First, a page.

Redact took place at the offices of New Writing North (NWN) in 2014. It was a self-designed project to help me explore, from my perspective, what it means to be a dyslexic poet. I spent a week in residence at NWN, devised and facilitated a poetry workshop using assistive software, and worked with a digital developer to create a pilot website. Assistive software helps with writing and reading activities and I use text-to-speech packages as part of my professional and scholarly work. I also misuse the software by getting it to jumble up my words – the software, in effect, takes my dyslexia experience and transforms it in creative ways.
At the time of the Redact project – while already a published poet and experienced freelance writer – I had never looked at my own Specific Learning Disability (SpLD), or dyslexia, in a public context. I’d only been diagnosed the year before and was still processing the report and its implications. When you have an SpLD you become adept at cover-up, you create complex coping strategies and internalize your struggles. Until recently, I didn’t reflect at all on the amount of time it takes me to read blocks of text, how challenging the ‘losing’ of words and language is, how everyone else seems more capable than you, and how you must read and re-read so many times that things lose all their meaning. And that’s aside from the moving letters in a sentence, spelling backwards and seeing nothing on a page where the words should be.
To be diagnosed as dyslexic – and I use the term loosely as it’s a broad spectrum and is experienced in so many different ways – was a gift and a revelation. However, looking at something so personal and sensitive, in a public context, felt very different from the creative work I was used to, and this required an understanding and open partner to support my journey. New Writing North was that, and more. The freedom to set my own agenda and lead the project was vital and I was given complete autonomy.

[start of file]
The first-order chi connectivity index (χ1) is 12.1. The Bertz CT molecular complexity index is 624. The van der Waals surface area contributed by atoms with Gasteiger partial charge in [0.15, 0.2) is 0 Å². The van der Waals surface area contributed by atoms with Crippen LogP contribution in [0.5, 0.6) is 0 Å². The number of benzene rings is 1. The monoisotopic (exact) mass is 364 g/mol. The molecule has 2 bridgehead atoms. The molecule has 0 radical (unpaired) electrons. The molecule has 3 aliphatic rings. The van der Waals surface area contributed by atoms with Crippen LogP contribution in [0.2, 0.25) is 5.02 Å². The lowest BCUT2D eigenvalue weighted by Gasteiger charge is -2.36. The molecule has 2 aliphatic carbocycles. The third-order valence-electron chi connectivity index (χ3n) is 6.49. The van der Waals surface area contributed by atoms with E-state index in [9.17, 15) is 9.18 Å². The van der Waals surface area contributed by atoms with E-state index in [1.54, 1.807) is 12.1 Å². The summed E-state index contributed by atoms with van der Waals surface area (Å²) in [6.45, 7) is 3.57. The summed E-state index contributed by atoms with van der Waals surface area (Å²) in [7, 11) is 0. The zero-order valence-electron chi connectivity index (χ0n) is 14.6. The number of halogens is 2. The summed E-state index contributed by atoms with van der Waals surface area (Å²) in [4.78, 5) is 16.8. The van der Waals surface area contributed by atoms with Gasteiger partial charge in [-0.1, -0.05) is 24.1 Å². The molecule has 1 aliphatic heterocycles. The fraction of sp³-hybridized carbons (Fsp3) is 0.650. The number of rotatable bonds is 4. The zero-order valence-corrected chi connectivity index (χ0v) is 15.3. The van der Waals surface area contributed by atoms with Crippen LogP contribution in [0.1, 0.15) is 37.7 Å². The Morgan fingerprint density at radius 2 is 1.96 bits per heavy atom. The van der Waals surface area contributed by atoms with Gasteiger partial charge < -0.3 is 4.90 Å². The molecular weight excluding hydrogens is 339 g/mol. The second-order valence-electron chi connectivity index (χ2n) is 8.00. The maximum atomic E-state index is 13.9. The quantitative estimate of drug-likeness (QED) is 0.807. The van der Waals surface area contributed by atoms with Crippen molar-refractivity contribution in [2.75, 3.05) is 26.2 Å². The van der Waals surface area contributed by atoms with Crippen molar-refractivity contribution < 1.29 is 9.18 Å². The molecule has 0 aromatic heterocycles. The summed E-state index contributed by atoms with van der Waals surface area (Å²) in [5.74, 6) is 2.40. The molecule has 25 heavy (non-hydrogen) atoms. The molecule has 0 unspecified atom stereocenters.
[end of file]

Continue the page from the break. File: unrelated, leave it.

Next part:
To see some of what happened, visit the wordstobirds website. I wrote new poems and found out that WB Yeats struggled like me (what a revelation). I worked with a group of poets who gifted their time and writing and I made links and discoveries that have contextualized my issues, making me feel a lot less alone.
Something I really wanted to capture was how the assistive software interprets my spoken voice, and the animation on the front page of the website is a digital re-enactment of a very poetic mishearing by the software. I had written the line – “this sentence is full of words” – in my project journal and then spoke it into the Dragon Dictate headset:
this sentence is full of words
The software “heard”
this séance was fall of birds
Speaking quickly, with a hand across your mouth and/or with a strong accent, confuses the software and I always love to read how my words are mashed up when I talk into the headset. For a poet this is a good thing. In this creative context, I use the software mindfully: I am in control of potential mishearings, and how the program mishears resonates with my reading and writing issues hugely.
Working with the digital developers made me realise how fruitful the web could be for dyslexics – as well as for opening out poetry more generally – and I have now launched my own poetics and digital agency Literal Fish to explore the potential of poetry in digital spaces. The wordstobirds website is now the name for Redact; while currently parked, we are keen to develop the project in the future.
Without the residency at NWN I am not sure I’d have taken the step to look at my SpLD. And to everyone who recognizes some of my reading/writing experiences I say embrace the chaos in creative ways and make the art you want.